A wreck reconstruction team is trying to figure out if something went wrong with Christina Whelan's Toyota Scion before it crashed on Interstate I-85 Tuesday morning, killing the 27-year-old second-grade teacher.
Whelan, of Charlotte, was in her first year of teaching at Carr Elementary School in Dallas, after five years at Brookside Elementary in Gaston County.
Whelan's birthday is today, and students at Carr will release balloons in her memory, said Gaston County Schools spokeswoman Bonnie Reidy.
The N.C. Highway Patrol said Whelan was headed to work on southbound I-85 near Belmont when she lost control of her car. It slammed into the cement median, then went off the right side of the road and crashed into a grove of trees. Whelan was airlifted to Carolinas Medical Center but died a short time later.
Witnesses told investigators they saw debris fly up in the moments just before the crash, said N.C. Highway Patrol Spokesman Trooper Mark Helms.
The reconstruction team was expected to begin scrutinizing Whelan's car Wednesday. It was unclear how long their investigation would last or when they would release results.
"They will do measurements of skid marks and road marks, but they've also got the software to plug into the black box of the car," Helms said.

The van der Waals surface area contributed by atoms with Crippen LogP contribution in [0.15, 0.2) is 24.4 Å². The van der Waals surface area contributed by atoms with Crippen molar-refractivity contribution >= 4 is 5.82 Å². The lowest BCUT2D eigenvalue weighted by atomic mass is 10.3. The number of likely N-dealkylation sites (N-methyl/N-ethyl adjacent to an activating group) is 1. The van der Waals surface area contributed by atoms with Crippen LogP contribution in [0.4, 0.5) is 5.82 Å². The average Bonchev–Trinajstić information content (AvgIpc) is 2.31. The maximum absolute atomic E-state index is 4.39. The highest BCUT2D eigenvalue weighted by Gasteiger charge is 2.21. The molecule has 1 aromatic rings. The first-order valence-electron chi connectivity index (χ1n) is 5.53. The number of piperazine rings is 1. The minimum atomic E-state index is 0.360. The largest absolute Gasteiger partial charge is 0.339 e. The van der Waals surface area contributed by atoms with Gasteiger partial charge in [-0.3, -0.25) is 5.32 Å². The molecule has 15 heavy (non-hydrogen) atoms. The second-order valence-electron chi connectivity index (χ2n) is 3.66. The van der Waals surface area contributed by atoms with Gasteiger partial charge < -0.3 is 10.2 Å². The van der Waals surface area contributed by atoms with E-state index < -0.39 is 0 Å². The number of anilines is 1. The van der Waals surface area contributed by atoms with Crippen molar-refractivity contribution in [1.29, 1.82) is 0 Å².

The data could tell investigators if there was some sort of mechanical malfunction in the Scion, a Toyota brand geared toward younger drivers.
Since 2009, hundreds of people have sued Toyota, alleging that the company's cars sped up without the drivers pressing the accelerator. That year, Toyota recalled about 8 million of its vehicles for accelerator pedals that stuck or were trapped beneath mats.
The first of the federal lawsuits will begin to be heard in court in 2013.
No Scions were recalled related to those incidents, according to the company's website.
Whelan, who was engaged, grew up in Ellwood City, Pa., in the western part of the state, where many of her family members live. She graduated in 2006 from Slippery Rock University and moved to North Carolina to pursue a teaching career.
Staff researcher Maria David and staff writers Meghan Cooke and Steve Lyttle contributed.